It has been 30 years since Dragon Ball Z hits the small screen, but the anime is anything but forgotten. The shone has become one of the medium’s most defining franchises, and fans are always trying to find way to rewatch the show. However, the latest home release of Dragon Ball Z got netizens all riled up, and Funimation is speaking out on the issue.
For those out of the loop, Funimation teased the release of a Dragon Ball Z anniversary release a few months back, and the U.S. licensor is making good on that promise. The anime is set to get a 30th Anniversary Collector’s Edition with a 4:3 aspect ratio, but a group of fans started to protest the release when the release’s remastered footage was shown.
Now, Funimation has posted a statement explaining how this bundle was made, and it touches upon the exact footage being critiqued by animation enthusiasts.
“We have the materials for the entire Dragon Ball Z series from beginning to end, as a transfer from how they existed on film. Our previous Blu-ray releases for Dragon Ball Z were cropped to 16:9 to match modern standard sensibilities that have evolved over the years as widescreen has become more adopted, but for this particular project, we wanted to release the series in 4:3 for the more hardcore subset of DBZ fans who want to experience the series with higher integrity,” the company wrote.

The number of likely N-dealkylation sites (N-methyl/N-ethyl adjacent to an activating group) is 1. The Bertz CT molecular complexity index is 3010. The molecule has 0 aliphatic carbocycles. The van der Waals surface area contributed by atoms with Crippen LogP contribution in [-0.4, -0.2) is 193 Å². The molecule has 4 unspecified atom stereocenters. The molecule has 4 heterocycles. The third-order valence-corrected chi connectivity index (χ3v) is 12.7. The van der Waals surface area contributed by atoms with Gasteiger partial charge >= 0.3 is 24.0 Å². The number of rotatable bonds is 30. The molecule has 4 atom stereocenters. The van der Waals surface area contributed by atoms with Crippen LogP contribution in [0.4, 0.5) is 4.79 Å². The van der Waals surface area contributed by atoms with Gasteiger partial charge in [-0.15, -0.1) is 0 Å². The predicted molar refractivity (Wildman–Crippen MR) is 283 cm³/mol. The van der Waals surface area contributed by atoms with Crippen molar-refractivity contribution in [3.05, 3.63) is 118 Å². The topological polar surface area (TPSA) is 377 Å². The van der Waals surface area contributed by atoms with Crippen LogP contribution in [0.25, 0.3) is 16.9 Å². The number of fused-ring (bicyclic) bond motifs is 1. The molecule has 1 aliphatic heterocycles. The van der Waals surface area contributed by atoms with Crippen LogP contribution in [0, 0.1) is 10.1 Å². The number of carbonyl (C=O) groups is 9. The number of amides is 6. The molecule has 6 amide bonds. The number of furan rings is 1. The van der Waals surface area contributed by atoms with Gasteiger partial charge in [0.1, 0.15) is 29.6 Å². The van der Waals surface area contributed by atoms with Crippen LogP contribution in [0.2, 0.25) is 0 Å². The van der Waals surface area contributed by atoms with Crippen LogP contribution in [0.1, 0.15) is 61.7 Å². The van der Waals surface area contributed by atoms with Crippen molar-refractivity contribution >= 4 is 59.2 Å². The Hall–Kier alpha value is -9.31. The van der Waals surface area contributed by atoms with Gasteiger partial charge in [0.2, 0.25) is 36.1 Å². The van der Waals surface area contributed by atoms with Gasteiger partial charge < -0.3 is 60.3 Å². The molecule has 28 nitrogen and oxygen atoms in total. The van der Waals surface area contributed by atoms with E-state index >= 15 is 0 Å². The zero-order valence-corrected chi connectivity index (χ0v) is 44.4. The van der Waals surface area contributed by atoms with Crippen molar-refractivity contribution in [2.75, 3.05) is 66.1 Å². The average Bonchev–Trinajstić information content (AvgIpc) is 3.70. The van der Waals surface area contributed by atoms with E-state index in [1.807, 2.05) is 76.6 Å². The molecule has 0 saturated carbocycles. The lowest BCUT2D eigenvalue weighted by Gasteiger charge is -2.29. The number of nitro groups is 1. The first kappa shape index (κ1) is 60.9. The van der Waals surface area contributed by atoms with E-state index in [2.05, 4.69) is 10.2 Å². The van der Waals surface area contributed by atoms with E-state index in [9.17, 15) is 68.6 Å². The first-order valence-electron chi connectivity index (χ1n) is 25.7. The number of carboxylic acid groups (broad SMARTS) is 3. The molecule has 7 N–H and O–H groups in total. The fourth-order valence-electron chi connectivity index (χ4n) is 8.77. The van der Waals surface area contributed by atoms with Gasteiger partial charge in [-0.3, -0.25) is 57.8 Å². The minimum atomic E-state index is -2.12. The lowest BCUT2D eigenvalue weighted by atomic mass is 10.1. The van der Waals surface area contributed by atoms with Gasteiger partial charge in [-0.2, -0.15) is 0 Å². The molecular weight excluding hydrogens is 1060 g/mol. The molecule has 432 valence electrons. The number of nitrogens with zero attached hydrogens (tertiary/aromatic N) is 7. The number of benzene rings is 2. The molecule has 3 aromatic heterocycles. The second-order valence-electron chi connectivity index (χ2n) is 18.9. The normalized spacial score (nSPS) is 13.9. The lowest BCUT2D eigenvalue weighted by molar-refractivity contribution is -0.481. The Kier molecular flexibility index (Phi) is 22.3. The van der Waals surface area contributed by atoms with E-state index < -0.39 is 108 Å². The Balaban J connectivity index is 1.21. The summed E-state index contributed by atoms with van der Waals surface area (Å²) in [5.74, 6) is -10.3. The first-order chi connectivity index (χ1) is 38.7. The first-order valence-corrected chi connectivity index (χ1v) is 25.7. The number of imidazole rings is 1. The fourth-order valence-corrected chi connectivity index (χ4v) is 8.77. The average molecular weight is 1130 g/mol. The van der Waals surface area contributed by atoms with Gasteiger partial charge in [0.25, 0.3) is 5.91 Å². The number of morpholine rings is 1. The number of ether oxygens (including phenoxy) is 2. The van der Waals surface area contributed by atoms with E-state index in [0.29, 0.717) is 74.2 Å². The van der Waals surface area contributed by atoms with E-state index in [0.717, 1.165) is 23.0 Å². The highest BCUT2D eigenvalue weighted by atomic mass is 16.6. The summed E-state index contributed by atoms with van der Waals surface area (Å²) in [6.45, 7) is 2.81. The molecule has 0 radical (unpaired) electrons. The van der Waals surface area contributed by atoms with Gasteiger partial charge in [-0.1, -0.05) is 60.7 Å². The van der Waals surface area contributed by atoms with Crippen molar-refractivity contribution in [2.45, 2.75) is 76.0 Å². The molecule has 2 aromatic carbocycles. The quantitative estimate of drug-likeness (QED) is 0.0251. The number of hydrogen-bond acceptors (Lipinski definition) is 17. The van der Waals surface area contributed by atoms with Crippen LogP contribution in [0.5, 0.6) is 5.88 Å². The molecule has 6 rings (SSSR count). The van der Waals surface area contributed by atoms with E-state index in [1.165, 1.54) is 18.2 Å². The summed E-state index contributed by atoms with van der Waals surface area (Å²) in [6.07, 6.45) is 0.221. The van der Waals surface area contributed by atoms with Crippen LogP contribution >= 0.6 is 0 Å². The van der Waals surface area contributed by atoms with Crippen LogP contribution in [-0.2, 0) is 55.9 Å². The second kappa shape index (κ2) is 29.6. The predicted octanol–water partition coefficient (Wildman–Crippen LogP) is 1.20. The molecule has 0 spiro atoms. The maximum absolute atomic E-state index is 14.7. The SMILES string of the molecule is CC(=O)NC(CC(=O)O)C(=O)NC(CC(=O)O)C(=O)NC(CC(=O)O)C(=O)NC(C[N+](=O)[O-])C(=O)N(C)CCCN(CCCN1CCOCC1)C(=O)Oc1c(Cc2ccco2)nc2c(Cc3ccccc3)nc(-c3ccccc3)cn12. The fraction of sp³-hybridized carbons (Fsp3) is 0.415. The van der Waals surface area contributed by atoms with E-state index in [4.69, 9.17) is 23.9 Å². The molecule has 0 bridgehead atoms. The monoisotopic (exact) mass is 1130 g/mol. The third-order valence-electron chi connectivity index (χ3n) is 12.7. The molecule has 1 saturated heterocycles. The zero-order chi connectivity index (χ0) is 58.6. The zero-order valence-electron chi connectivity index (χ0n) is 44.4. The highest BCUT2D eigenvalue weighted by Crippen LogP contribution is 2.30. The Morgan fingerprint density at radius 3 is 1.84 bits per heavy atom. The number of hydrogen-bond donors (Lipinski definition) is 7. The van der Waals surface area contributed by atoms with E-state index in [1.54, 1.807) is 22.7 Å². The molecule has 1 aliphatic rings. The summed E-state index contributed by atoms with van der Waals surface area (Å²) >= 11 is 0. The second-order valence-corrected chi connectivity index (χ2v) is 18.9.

“Regarding the image itself, there is some digital video noise reduction to clean up some of the noise, dust and grain from the original film materials, which we felt was mandatory for this release based on the different levels of fan support from various past DBZ releases with different levels of noise reduction over the years.”
For now, fans will have to decide whether or not the look of this home release aligns with what they've been looking for. While Dragon Ball Z can be streamed online via Funimation Now, its Blu-ray and DVD options are more limited. Bundles containing broadcast footage are notoriously expensive while cheaper editions are often critiqued for their edited content. However, the price of this upcoming release does have collectors feeling good, so it is up for fans to decide if the cost is worth the cut.
So, what do you make of this controversy? Let me know in the comments or hit me up on Twitter @MeganPetersCB to talk all things comics and anime!
Dragon Ball Super currently airs its English dub on Adult Swim during the Toonami block Saturday evenings. It is also available to stream on Funimation and Amazon Video. The Japanese language release is available to stream on FunimationNOW, VRV, and Crunchyroll.
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